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Monday, November 3, 2014

Rationalisation of the Cash Credit Facilities - RBI

Rationalisation of the Cash Credit Facilities - RBI

Indian Banks’ Association

No. C&I/Cir/2014-15/832
October 28, 2014


The Chief Executives of All Member Banks

Dear Sirs/Madam,

Rationalisation of the Cash Credit Facilities

Reserve Bank of India (RBI) in September 2013 forwarded a draft circular on “Alternate approach to Working Capital (WC) financing for large Corporate Borrowers”to the Indian Banks’ Association (IBA) for comments. RBI was examining a proposal to replace the existing cash credit system in respect of working capital facilities exceeding ?250 crores by converting the existing facilities to the extent of 10% by tapping corporate bond market to fund the core working capital requirement. IBA’s member banks were of the view that:

i. The tenor of the bonds be kept between 3-5 years.

ii. Sharing of securities and collaterals between the bond holders and working capital providers would be a challenge in view of the drawing power related issues.

iii. Investment by working capital lenders in the bonds would be subject to board approved investment policies and the regulatory prescriptions.

2. IBA has now received a communication from a member bank pointing out that cash credit mechanism; particularly the large limits pose serious liquidity challenges to banks. The banks are often required to resort to expensive emergency funding to meet the prudential obligations. The bank recommended a need to reduce the burden of Cash Credit (CC) on the banking system and the liquidity management. The way suggested was to sanction a significant portion of limits through a combination of a Bill Discounting Limit and a Working Capital Demand Loan (WCDL) Limit. The WCDL can be used for drawals for short term durations, of say one to six month, as may be mutually agreed between the bank and its Customer. In this Working Capital mix, WCDL component would carry commitment fee as per RBI’s / individual bank’s guidelines and the CC facility could carry a rate of interest commensurate to the borrower’s credit rating. Banks may also compulsorily introduce a cancellability clause in all CC sanctions.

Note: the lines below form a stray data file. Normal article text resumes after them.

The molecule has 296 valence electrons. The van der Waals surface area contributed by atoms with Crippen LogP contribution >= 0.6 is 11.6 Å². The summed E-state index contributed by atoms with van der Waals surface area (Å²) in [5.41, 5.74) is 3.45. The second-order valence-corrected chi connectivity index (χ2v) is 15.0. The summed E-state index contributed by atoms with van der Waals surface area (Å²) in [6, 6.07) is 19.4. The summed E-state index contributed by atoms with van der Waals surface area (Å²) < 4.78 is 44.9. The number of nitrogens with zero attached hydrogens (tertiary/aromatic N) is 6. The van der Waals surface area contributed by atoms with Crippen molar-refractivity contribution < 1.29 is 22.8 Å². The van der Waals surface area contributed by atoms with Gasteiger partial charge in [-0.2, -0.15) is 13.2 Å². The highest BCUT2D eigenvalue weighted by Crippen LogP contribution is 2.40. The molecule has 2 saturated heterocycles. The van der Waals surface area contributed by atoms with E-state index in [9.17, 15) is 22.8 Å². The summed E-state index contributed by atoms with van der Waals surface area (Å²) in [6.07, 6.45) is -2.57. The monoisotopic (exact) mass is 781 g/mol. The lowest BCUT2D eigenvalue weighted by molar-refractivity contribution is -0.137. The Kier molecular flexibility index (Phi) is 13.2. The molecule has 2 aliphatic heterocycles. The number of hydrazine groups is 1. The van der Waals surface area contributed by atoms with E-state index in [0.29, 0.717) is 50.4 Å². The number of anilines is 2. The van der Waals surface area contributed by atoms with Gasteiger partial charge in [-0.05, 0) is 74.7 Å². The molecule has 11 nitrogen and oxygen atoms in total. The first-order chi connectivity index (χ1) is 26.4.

3. The matter was placed in the Managing Committee (MC) meeting of the Association for discussion. The Committee noted that RBI had introduced a loan system for delivery of bank credits; vide its circular no. IECD.No.43/08.12.01/94-95 dated April 21, 1995. Banks were given freedom to change the composition of Working Capital facilities exceeding ? 20 crores with a cash credit component and a loan component. The present proposal is within the ambit of the RBI’s instructions.

4. The MC was of the view that to manage the liquidity of banking system, it is necessary for banks to sanction a significant portion of their Working Capital facilities with Bill Discounting Facilities and a WCDL component of short term duration as permitted by RBI. To begin with the banks may structure at 50% of the Working Capital limit sanctioned to the large borrower, say exceeding ? 250 crores. As the proposed structure of Working Capital facilities, as detailed in para 2 above falls within the ambit of RBI’s dispensation, the Committee was of the view that this system can be adopted by the banks straightaway.

5. As a consequence of the proposed changes in the Cash Credit system, banks will need to be extra cautious in monitoring conduct of their borrowers’ accounts, especially those under the Consortium and Multiple Banking Arrangements. As a substantial part of banks’ lending would be by way of WCDL and Bills Discounting facility, a close watch on the available drawing power, bills realization, book debt management and end-use of funds would be necessary.

6. The member banks are requested to take a note of the decision of the Managing Committee. A copy of this communication is being sent to Reserve Bank of India

Yours faithfully

(Sangeet Shukla)
Senior Advisor


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